Sunday, December 17, 2006

Did the Plague Create Real Estate Agents?

Joan Acocella, reviewing a book about the Black Death in the March 21, 2005 issue of The New Yorker, gives these sobering statistics:

In four years [circa 1350], the plague had killed at least a third of the population of Europe: twenty-five million people ... Measured against Europe's population today, the Black Death took the equivalent of almost two billion lives.
Untreated by appropriate antibiotics, which were not introduced until the nineteen-forties, bubonic plague kills three out of five of its victims within two weeks. If the disease goes straight to the lungs -- a variation known as pneumonic plague -- the course is shorter and nastier.
Imagine the resulting labor shortage if one-third of the world's people were to suddenly die. And consider its impact on property law. The cascade of litigation that resulted from the Black Death resulted in the basic legal framework we accept today. Norman Cantor, author of In the Wake of the Plague and quoted in Acocella's review, writes:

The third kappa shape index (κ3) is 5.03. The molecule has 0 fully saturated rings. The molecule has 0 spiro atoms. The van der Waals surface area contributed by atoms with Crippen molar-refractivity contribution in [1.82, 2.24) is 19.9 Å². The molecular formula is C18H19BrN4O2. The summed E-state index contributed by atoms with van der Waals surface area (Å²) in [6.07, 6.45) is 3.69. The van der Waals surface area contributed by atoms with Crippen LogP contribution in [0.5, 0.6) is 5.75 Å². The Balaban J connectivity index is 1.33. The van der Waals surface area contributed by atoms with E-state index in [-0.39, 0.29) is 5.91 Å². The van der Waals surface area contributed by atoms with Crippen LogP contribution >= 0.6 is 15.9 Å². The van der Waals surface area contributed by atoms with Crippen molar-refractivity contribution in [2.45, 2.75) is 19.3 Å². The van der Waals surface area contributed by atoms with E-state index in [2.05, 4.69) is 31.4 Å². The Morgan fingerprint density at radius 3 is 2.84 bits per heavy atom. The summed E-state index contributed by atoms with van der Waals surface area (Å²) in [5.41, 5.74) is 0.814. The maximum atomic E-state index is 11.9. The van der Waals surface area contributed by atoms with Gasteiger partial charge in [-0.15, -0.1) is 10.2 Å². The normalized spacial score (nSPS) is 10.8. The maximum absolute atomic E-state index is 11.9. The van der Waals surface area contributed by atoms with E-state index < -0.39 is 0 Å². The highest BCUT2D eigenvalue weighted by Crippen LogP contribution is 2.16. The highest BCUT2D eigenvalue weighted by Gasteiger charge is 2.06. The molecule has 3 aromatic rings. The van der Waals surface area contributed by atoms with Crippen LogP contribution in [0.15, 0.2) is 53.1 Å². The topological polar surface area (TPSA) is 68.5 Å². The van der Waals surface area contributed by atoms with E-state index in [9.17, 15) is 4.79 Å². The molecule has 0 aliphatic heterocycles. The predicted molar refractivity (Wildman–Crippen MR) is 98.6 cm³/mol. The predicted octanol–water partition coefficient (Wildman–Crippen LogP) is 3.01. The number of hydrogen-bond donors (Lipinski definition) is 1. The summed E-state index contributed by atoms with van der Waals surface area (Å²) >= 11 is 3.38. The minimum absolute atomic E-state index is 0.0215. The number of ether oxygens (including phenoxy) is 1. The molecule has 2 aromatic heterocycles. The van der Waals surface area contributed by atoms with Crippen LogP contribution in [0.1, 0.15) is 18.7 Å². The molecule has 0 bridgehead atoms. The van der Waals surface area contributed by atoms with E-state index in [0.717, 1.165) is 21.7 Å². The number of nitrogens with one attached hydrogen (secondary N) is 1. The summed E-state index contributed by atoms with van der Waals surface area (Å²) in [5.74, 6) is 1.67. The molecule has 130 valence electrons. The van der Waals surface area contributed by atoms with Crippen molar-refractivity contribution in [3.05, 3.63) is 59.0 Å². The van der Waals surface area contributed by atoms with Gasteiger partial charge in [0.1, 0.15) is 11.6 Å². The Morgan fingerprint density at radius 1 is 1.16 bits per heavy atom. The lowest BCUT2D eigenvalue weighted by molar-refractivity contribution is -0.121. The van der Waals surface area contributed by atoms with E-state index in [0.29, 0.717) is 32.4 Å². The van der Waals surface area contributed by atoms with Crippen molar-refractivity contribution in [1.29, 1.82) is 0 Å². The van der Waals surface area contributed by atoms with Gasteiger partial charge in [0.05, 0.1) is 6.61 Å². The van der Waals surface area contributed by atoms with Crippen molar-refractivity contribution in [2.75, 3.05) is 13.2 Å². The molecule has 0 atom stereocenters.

A barrister of 1350 deep frozen and thawed out today ... would need only a six-month refresher course at a first-rate American law school to practice property or real estate law.
Sounds like a great movie. The country bumpkin from Geneva with his outlandish dress and an outlook one could only call positively medieval gets into Yale Law School and then graduates in six months (think The Paper Chase on adrenaline), going on to get the girl and hang out his shingle, not necessarily in that order.

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